The borrowers most at risk of foreclosure -- and who have drawn policymakers' attention -- are those who have fallen behind on their mortgage payments but cannot sell or refinance because the value of their homes has fallen so far that they owe more than their homes are worth.

The Bush administration has tried to help such borrowers by urging banks to reduce their mortgage debt. The administration also has eased eligibility standards so borrowers who have missed a few payments can qualify for cheaper loans insured by the federal government through the FHA. But those initiatives have helped relatively few families.

Frank's proposal calls for the FHA to respond more aggressively, by offering to insure mortgages for even the least creditworthy borrowers if their banks will forgive a portion of the debt and help them stay in their homes. Under the proposal, lenders would have to take a significant loss, permitting borrowers to pay their original loans with new loans worth no more than 90 percent of their homes' new, lower value. Extra fees charged by the FHA would lower the payoff to lenders to 85 percent of a home's current value.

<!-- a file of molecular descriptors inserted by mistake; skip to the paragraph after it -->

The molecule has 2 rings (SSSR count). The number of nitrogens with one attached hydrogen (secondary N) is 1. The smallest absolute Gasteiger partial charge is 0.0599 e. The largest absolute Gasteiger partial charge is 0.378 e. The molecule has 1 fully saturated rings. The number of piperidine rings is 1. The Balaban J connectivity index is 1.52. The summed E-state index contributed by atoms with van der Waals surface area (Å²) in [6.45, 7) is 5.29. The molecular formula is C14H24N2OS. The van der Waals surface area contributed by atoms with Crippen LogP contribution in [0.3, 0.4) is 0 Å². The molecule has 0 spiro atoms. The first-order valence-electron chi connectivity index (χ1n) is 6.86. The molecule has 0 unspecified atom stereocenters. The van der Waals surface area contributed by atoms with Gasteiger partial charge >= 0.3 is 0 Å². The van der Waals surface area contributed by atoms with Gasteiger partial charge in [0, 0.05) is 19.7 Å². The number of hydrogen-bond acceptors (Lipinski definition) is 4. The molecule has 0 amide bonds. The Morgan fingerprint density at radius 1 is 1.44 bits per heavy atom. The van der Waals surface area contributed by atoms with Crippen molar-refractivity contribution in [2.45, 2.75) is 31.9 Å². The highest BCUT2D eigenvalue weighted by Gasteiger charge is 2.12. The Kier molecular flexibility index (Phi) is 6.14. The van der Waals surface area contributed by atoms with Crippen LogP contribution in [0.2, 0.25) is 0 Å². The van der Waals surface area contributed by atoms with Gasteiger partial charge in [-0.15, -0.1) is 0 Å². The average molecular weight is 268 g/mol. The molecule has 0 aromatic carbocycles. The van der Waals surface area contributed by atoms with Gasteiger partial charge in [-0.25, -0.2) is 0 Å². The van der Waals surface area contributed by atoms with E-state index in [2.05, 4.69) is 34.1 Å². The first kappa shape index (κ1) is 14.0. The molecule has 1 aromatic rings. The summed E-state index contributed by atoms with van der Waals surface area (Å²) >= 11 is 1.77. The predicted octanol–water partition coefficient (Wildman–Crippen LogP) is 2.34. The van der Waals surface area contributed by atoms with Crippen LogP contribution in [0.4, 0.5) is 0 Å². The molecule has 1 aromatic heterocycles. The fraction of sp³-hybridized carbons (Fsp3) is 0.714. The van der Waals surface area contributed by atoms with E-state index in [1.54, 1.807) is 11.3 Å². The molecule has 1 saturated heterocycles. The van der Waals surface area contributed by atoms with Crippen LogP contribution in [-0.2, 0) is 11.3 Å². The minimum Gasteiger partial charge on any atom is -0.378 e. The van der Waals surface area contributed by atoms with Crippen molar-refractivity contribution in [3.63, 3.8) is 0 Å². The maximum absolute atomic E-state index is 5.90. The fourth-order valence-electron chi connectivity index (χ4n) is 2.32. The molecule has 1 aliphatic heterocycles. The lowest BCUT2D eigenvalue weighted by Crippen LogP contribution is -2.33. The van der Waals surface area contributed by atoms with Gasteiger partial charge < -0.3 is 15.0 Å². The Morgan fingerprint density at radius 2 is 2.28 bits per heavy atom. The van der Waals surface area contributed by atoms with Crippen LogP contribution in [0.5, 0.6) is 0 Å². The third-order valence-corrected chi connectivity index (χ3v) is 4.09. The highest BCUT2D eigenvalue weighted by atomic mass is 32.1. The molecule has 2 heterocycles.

Borrowers would get lower monthly payments and an immediate equity stake in their property. If home values rise, the plan requires homeowners to share their profits with the federal government when they sell or refinance.

The Congressional Budget Office estimates that as many as 500,000 homeowners will benefit from the program. But more than a third of those borrowers are likely to default, the CBO estimates, forcing the FHA to pay off their loans and take possession of their property at a cost to taxpayers of $1.7 billion.